stuck out so (spreading his arms and legs), like
a carpenter's bench, ani' we waited seventeen
days fur him to thaw afore w~e could skin 'im.
Well thar we was-Dad an' me (counting oni his
lingers)-Dad, and me and Sall, an, Jake (Fool
Jaike we called him, fur short), an' Jonass, an,
Phineass, anid me, and Calline Jane, and Shar
lottecan, an' Simeoni Saul, an' Cashus Henry
Clay, an' Noath Dan Webster, an' mre, and the
twiii gals, an' Cathiarine Second, and Cleopattry
Antoniy, :in, Jane Lind, and Tom Bullion,atn' the
baby,' an the prospccl, an' maw herself, all left
without :ira hross to erutp with. That was a nice
mess fo'r a 'spectable wiiitei family to be slashiun,
about, in, warnt it ? I lbe derned if I didn,'t feel
sorter like stealin' a hruss soinetimues. WVell, we
waited, an' rested, an' wished, and waited, until
well on into strawberry time, hiopir' sonie tray
hoss mout come along, but dog my eat, ef eny
sich lul k as that ever eums whiar dad is, he's so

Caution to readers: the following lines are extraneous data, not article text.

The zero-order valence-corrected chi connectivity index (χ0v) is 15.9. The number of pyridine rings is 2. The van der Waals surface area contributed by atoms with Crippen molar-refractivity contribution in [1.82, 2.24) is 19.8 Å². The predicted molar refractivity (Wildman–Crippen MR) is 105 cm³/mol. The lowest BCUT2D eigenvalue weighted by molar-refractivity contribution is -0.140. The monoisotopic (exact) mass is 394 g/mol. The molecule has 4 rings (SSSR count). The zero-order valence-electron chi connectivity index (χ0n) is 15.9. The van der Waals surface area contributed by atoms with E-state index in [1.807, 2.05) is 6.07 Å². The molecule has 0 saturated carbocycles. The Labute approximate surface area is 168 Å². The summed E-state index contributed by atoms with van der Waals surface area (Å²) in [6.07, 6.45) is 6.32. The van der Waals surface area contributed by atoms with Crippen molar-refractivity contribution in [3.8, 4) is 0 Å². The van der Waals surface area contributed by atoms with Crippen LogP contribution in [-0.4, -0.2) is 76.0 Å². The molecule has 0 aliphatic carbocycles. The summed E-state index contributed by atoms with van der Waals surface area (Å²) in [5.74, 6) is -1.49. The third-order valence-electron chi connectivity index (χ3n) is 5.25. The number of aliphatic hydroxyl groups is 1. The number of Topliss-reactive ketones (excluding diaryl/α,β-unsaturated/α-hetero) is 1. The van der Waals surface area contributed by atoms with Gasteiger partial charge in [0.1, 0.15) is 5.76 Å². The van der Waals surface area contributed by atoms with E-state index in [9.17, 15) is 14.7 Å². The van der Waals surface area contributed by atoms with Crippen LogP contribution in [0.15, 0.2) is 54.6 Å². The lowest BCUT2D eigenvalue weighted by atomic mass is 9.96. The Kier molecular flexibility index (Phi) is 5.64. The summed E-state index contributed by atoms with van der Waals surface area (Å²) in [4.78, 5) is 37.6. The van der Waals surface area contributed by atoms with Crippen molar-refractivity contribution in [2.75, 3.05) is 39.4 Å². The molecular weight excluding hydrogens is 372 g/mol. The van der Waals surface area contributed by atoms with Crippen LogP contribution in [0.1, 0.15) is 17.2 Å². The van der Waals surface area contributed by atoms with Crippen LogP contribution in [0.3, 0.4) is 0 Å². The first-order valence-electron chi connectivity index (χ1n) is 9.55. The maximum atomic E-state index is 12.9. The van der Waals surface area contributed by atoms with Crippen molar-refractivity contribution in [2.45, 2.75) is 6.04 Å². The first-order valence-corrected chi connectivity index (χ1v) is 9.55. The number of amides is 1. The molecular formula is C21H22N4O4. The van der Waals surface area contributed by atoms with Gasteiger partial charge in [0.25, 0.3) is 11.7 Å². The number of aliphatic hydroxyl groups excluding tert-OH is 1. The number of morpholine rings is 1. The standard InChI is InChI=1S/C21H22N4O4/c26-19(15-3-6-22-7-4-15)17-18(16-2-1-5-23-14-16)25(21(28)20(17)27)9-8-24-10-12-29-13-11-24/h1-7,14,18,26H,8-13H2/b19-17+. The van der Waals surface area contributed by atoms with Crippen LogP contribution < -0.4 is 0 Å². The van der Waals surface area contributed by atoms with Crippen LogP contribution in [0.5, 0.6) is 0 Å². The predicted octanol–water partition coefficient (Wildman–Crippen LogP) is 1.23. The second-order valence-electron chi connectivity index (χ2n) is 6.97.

dratted mean, an' lazy, an, ugly, an.'savage.
" Well, one nile, dad lbe lay awake all nite, a
snortin' ani' a rollin', arn' a blowiin', atn' a scratch
ini', and a whisperiin' at mumn, and nex' itornin'
says lie,'Sut Ill tell you whlat we'll do; Il be
boss miyself, and pull thre plough, while y ou drive
me, an' we'll break tip corn groun', and then the
'old quilt' (that's ma~m) an' the brats kin plant
or let it alone, jist as they d-rn please. So out
we goer, to th e pawpaw thicket, and pealed a
rite peatrt chance of bath,.and mamn and me tade
ge'rs for dad, and they lyeeum him mitily, then
lie would have a bridle, so I gets an old umbrel
Ier what I'd founid, it's a little forked piece of
iron, sorter like onto a pitchifolk, ye know, and